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The Wye Agreement

by Neil Lazarus

The Wye Agreement was the second agreement between Israel and the Palestinians under the government of Prime Minister Benjamin Netanyahu, brokered by the US Clinton administration. It was intended to restart the peace process that had stalled as a result of Palestinian protest over a controversial new Jewish community planned in Har Homa, Jerusalem, and as a result of a growing mistrust between both sides.

Netanyahu's attitude to the peace process differed from that of Rabin, Peres and Barak, in that there was a demand by the government of Israel for reciprocal implementation ("reciprocity") on the part of the Palestinians. Netanyahu refused to offer more concessions until the Israeli needs for security were met, including:

The amendment of the PLO Covenant;

Palestinian Authority action against Hamas and its terrorist activities;

Cessation of the PA's so-called "revolving door policy" of releasing terrorists from prison after a few months.

The Wye agreement was never more than partially implemented, as it precipitated the collapse of the Netanyahu government, with new elections being held in May 1999 and Ehud Barak being elected as the new Israeli Prime Minister.


The Sharm el Sheikh Memorandum

by Neil Lazarus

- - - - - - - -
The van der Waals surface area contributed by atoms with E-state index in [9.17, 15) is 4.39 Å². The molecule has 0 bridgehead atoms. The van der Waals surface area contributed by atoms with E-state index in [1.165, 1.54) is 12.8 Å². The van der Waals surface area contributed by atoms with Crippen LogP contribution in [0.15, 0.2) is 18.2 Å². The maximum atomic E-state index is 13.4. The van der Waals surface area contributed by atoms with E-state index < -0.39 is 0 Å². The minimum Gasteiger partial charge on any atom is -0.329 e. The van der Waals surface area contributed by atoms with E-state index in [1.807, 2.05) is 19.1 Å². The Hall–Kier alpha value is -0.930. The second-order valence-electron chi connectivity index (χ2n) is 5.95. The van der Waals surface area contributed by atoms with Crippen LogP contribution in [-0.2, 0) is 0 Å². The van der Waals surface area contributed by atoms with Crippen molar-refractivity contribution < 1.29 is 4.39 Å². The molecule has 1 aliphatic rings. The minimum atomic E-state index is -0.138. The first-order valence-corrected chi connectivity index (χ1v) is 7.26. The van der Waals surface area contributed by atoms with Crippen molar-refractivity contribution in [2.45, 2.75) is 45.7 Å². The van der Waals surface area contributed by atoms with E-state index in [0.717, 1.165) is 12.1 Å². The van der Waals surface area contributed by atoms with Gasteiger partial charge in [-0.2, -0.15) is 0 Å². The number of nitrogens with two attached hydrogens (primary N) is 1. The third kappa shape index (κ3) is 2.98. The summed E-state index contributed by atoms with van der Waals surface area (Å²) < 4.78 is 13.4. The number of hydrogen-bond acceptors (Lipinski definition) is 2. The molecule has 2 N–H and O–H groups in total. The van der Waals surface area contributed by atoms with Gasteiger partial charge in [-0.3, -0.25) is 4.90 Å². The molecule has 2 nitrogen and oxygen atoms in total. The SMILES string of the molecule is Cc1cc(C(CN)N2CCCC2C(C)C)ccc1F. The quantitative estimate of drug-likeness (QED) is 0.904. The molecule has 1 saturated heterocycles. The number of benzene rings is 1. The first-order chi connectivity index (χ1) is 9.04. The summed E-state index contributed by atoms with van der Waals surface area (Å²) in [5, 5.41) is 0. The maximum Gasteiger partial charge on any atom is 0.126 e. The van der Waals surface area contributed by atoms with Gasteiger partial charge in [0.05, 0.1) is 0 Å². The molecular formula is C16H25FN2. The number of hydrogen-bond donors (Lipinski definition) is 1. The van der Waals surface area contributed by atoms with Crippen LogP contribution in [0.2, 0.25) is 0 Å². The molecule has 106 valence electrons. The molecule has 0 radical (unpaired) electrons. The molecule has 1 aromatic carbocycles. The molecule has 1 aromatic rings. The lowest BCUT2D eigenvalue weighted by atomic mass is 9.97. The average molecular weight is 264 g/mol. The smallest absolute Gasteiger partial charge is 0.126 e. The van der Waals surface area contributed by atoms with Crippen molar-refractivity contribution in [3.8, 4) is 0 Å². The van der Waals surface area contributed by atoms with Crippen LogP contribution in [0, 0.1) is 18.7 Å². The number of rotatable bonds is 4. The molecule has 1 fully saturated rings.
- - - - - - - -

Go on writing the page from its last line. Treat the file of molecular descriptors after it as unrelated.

Following the election of Ehud Barak in May 1999, the Palestinians, who had become frustrated by progress in the Peace process, greeted the change with great expectations. The Sharm el Sheikh agreement was a rapid intervention by the new Prime Minister to put the Peace Process back on track by setting target dates for a staged, but relatively rapid implementation. The Sharm el Sheikh Memorandum established new and extended old deadlines in a bid to finally resolve the conflict between Israelis and Palestinians by September 13 2000. It aimed to move the sides to finalize bilaterally all major final status talks by this date, including: Jerusalem, refugees, settlements, water and Palestinian statehood.

However, while many subsidiary redeployment, freepassage, airport and other arrangements, did emerge, the major issues were not addressed in the pressured time scale, and a new summit was called by the US in mid-summer 2000, shortly after Israel withdrew the IDF from Lebanon.




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